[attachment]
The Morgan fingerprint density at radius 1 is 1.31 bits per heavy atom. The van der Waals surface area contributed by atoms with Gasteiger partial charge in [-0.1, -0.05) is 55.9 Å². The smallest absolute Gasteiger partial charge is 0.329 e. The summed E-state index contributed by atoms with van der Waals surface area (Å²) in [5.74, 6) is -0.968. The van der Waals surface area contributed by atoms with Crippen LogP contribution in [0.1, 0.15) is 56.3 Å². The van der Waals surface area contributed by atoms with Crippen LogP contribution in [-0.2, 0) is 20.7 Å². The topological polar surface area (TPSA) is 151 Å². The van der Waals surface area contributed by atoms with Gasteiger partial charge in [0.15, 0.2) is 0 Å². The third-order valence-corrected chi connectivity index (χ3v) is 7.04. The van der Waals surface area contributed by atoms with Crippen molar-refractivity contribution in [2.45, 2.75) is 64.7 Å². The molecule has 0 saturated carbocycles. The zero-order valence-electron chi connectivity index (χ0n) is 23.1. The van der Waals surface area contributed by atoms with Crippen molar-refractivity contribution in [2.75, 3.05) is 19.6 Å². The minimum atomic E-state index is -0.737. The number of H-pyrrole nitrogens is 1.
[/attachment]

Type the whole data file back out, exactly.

The Morgan fingerprint density at radius 1 is 1.31 bits per heavy atom. The van der Waals surface area contributed by atoms with Gasteiger partial charge in [-0.1, -0.05) is 55.9 Å². The smallest absolute Gasteiger partial charge is 0.329 e. The summed E-state index contributed by atoms with van der Waals surface area (Å²) in [5.74, 6) is -0.968. The van der Waals surface area contributed by atoms with Crippen LogP contribution in [0.1, 0.15) is 56.3 Å². The van der Waals surface area contributed by atoms with Crippen LogP contribution in [-0.2, 0) is 20.7 Å². The topological polar surface area (TPSA) is 151 Å². The van der Waals surface area contributed by atoms with Gasteiger partial charge in [0.15, 0.2) is 0 Å². The third-order valence-corrected chi connectivity index (χ3v) is 7.04. The van der Waals surface area contributed by atoms with Crippen molar-refractivity contribution in [2.45, 2.75) is 64.7 Å². The molecule has 0 saturated carbocycles. The zero-order valence-electron chi connectivity index (χ0n) is 23.1. The van der Waals surface area contributed by atoms with Crippen molar-refractivity contribution in [2.75, 3.05) is 19.6 Å². The minimum atomic E-state index is -0.737. The number of H-pyrrole nitrogens is 1.